I was surprised when McAvoy was first cast in FC. He didn’t strike me as the Professor X type. But seeing him in FC and now DOFP he’s become one of my favourite cast members in this franchise. He’s not trying to be Patrick Stewart but you accept him as a younger, more “rough around the edges” version of the man from the original trilogy. In this film McAvoy pulls off both the broken man and the man who finds his purpose again- going down the path to become the Xavier of later years. There’s a touching scene where Xavier, via reading Wolverine’s mind, communicates with his older self. The older Xavier tells him he needs “to hope again.” It’s a fascinating conceit, the older Xavier essentially helping his younger self become the man he’s going to be. And I think the film pulls it off beautifully, giving the scene real emotional pathos.
Fassbender continues to be a powerful presence as Magneto. We learn he's been locked in a concrete prison (Magneto can control metal) for killing President John F. Kennedy. The film jokes that Magneto being the assassin is the only way the trajectory of the bullet that killed Kennedy makes sense. What Magneto reveals about his role on that day in Dallas is also a nice little joke that I won’t spoil.
To break Magneto out of prison, Xavier, Hank and Wolverine need the help of Peter Maximoff/Quicksilver (Evan Peters), who has the gift of super speed. There were many who hated the look of Quicksilver in this film but he turns out to be the highlight of the film. Peters has a great oddball comedic sensibility. The sequence where we view an event from Quicksilver’s point of view- as time slows downs while he speeds up- is both visually wonderful and charming. The song choice for the sequence- Jim Croce’s “Song in a bottle” is perfect. Fans know Quicksilver is Magneto’s son in the comics and there's a sly reference made by Quicksilver that Magneto is his dad. I wish that Quicksilver was in the film more. I think the filmmakers didn’t want the film to be too comedic. Or, like Shakespeare with Mercutio from Romeo & Juliet, they didn’t want Quicksilver to run away with the entire film.
I’m a little mixed on Lawrence’s performance. She’s a good actress but I don’t feel she fits the femme fatale role. However, she handles the emotional beats of the character. Her performance is consistent with the character from FC and her Mystique mostly works as the middle grown for the character between FC and the original trilogy.
As to be expected in this franchise, several characters do get shafted, particularly the characters in the future scenes. The newly introduced mutants such as Bishop (Omar Sy) and Blink (Bingbing Fan) hardly get any dialogue or development as characters. I do like Ellen Page as Kitty Pryde, even though she may be a little too Ellen Pagey. Alex Summers/Havok (Lucas Till), who was established in FC, appears briefly but his role feels superfluous, almost as if he’s just there to let the audience know where he was and then move on.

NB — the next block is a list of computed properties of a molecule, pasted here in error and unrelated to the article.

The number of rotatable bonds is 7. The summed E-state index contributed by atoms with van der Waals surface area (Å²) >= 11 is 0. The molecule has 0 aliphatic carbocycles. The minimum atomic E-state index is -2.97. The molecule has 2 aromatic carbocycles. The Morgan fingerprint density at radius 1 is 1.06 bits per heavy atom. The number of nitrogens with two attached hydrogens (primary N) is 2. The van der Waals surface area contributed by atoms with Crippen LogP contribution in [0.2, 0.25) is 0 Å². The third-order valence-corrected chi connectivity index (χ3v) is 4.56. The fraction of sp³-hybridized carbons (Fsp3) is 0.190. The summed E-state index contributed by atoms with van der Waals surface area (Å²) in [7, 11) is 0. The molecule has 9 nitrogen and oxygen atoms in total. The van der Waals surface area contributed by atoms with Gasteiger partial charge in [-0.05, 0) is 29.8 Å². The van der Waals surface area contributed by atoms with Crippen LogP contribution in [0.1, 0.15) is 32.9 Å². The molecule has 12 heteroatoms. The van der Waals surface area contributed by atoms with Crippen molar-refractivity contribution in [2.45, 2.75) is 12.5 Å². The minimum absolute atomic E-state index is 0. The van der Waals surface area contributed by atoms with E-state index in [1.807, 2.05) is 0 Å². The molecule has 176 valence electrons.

For me, the film would’ve been stronger if the future scenes were as fleshed out as the 70s scenes. Even though the opening of the films vividly shows us what the this world is like for mutants I feel there should’ve been a more active story happening in the future, with more time dedicated to seeing how the mutants operate in this future. It’s also somewhat disappointing that the future scenes taking almost entirely in one location.
I know many feel Singer’s directorial approach to the X-Men franchise doesn’t have a place in today’s landscape of superhero films. I understand this point of view. Singer’s X-Men films- including DOFP- aren’t as “comic book on screen” as a film like The Avengers. But what I admire about Singer as a director of superhero films- both X-Men and the heavily criticized Superman Returns- is he always puts a heavy focus on the humanity behind the super powers. All four of his superhero films have real weight and emotion to them. While the climax of DOFP is a set piece the story resolves itself with Xavier trying to convince Mystique, with whom he grew up, to make the right choice. Near the ending Hank mentions the immutable theory of time. This theory states that you can never truly change the future. The timeline will always correct itself. The film sides with the opposite idea, that the future can be changed- and even the past.
Whether or not you enjoy DOFP will depend on how you feel about this franchise- and Singer’s X-Men films in particular. If you’re tired of this continuity then this film may just be a chore. If you love this franchise with all its ups and downs- and if you’re like me, grew up with the first two X-Men films- then DOFP has the potential to touch you deeply. There'll be an undeniable nostalgia factor to the film for many. DOFP is a loving tribute to the X-Men franchise but it’s also a bittersweet goodbye- and an exciting new start.